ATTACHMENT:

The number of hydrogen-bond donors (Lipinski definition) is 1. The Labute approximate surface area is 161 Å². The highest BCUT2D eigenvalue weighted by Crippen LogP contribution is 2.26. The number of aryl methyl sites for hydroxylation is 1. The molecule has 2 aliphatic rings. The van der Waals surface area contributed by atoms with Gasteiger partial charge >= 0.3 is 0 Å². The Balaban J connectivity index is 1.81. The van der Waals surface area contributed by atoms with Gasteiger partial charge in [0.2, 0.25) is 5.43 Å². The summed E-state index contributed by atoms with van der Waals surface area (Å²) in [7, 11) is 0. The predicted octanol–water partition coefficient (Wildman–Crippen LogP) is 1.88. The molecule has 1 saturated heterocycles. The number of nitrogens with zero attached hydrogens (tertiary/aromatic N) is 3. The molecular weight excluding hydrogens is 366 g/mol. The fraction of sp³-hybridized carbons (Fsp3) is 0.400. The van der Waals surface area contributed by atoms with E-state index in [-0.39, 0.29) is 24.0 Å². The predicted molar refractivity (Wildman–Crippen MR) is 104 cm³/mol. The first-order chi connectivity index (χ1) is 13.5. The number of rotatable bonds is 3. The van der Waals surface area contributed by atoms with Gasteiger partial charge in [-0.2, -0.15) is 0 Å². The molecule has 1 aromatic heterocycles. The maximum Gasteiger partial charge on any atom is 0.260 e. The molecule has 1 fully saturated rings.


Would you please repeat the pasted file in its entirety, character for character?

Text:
The number of hydrogen-bond donors (Lipinski definition) is 1. The Labute approximate surface area is 161 Å². The highest BCUT2D eigenvalue weighted by Crippen LogP contribution is 2.26. The number of aryl methyl sites for hydroxylation is 1. The molecule has 2 aliphatic rings. The van der Waals surface area contributed by atoms with Gasteiger partial charge >= 0.3 is 0 Å². The Balaban J connectivity index is 1.81. The van der Waals surface area contributed by atoms with Gasteiger partial charge in [0.2, 0.25) is 5.43 Å². The summed E-state index contributed by atoms with van der Waals surface area (Å²) in [7, 11) is 0. The predicted octanol–water partition coefficient (Wildman–Crippen LogP) is 1.88. The molecule has 1 saturated heterocycles. The number of nitrogens with zero attached hydrogens (tertiary/aromatic N) is 3. The molecular weight excluding hydrogens is 366 g/mol. The fraction of sp³-hybridized carbons (Fsp3) is 0.400. The van der Waals surface area contributed by atoms with E-state index in [-0.39, 0.29) is 24.0 Å². The predicted molar refractivity (Wildman–Crippen MR) is 104 cm³/mol. The first-order chi connectivity index (χ1) is 13.5. The number of rotatable bonds is 3. The van der Waals surface area contributed by atoms with Gasteiger partial charge in [-0.2, -0.15) is 0 Å². The molecule has 1 aromatic heterocycles. The maximum Gasteiger partial charge on any atom is 0.260 e. The molecule has 1 fully saturated rings.